We recently contacted Ghostly International about creating a clean visualisation related to their artists tour date schedules. What originally started as a side project ended up getting deployed to their live site a couple of weeks later. Now that the dusts settled we thought we'd talk briefly about the project.
The application itself is a simple Rails 3 application. It's deployed on Heroku and pulls its data from an API provided by Ghostly. To keep API caching outside of the request cycle dates are refreshed every day using a Rake task scheduled using Cron.
To ensure the application remains snappy under load we also cache artist and tour data in memory. Should we ever need to alter this strategy we can easily swap it out for Memcached or something more heavy weight thanks to Rails' cache store API.
All of the dynamic views (such as the artist information panel) are built from Underscore Templates and are compiled when required by the application. Keeping all of the data local helped make everything more responsive, and although there are obvious costs involved (when the application initially loads) we think it's a good cost to pay considering the performance thereafter.
Artist tour dates are plotted on the map by the latitude and longitude of the venue. This is figured out using a logging function powered by GeoKit. We use a couple of attributes from a date listing to attempt to locate the venue, falling back to a rough approximation if the exact location of the tour date cannot be found.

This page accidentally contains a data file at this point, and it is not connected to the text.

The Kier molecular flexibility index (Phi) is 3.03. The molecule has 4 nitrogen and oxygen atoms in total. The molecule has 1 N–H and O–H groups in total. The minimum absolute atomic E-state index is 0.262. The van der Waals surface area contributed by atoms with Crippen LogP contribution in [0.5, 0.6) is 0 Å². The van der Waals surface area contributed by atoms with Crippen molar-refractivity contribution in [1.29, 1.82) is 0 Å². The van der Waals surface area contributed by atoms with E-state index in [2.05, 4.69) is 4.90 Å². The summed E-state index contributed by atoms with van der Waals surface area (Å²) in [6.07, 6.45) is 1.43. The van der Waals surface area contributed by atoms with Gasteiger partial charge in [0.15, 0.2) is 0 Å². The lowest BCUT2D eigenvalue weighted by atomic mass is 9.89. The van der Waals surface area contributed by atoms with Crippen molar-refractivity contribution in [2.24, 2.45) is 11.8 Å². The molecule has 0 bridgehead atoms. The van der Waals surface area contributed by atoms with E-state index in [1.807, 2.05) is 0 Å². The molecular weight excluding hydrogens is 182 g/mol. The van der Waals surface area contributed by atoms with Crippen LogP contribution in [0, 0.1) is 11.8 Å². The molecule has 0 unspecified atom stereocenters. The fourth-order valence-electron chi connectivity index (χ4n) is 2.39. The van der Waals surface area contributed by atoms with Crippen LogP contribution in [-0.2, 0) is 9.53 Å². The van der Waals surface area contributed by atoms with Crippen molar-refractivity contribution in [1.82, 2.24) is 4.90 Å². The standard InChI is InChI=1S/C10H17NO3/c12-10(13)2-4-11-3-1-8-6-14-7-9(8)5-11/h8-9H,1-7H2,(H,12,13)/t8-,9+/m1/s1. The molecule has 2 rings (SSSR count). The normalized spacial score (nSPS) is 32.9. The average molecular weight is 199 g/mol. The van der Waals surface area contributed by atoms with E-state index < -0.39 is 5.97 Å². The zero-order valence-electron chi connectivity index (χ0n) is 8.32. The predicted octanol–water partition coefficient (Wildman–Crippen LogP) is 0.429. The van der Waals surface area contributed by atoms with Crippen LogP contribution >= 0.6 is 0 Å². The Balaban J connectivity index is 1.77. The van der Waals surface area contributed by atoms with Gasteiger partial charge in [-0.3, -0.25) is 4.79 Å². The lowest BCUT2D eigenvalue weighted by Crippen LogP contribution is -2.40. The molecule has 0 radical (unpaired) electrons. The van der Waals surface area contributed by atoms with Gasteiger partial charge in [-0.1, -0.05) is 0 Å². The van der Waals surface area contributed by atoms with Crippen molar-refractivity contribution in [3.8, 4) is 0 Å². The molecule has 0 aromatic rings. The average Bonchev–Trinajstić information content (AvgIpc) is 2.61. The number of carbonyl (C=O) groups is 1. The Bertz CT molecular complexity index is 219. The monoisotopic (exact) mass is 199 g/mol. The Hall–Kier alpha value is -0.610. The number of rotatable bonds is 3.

Of course, all this wouldn't be possible without Google's excellent Maps API, which does the heavy lifting when rendering, plotting and tweening tour date locations on the map.
To make the interface even more useful we allowed filtering of artist performances by passing in a URL parameter. This would find the nearest tour date for a given artist (disregarding previously played dates). This allowed each artist to be linked to from the artists page on the Ghostly site.
Although the application should work fine in any browser we payed particular attention to Webkit based browsers, especially Mobile Safari. The application renders beautifully on an iPad, and we're looking at optimising it for iPhone in future releases. There's plenty of room for optimisation though, the first of which would be looking at using something like Local Storage to actually cache the tour dates entirely on the client.
This is the first of many side projects we're hoping to release in the coming months. There's tonnes of new technology we want to get our hands on, and with new API's coming out all the time we're definitely not short of ideas.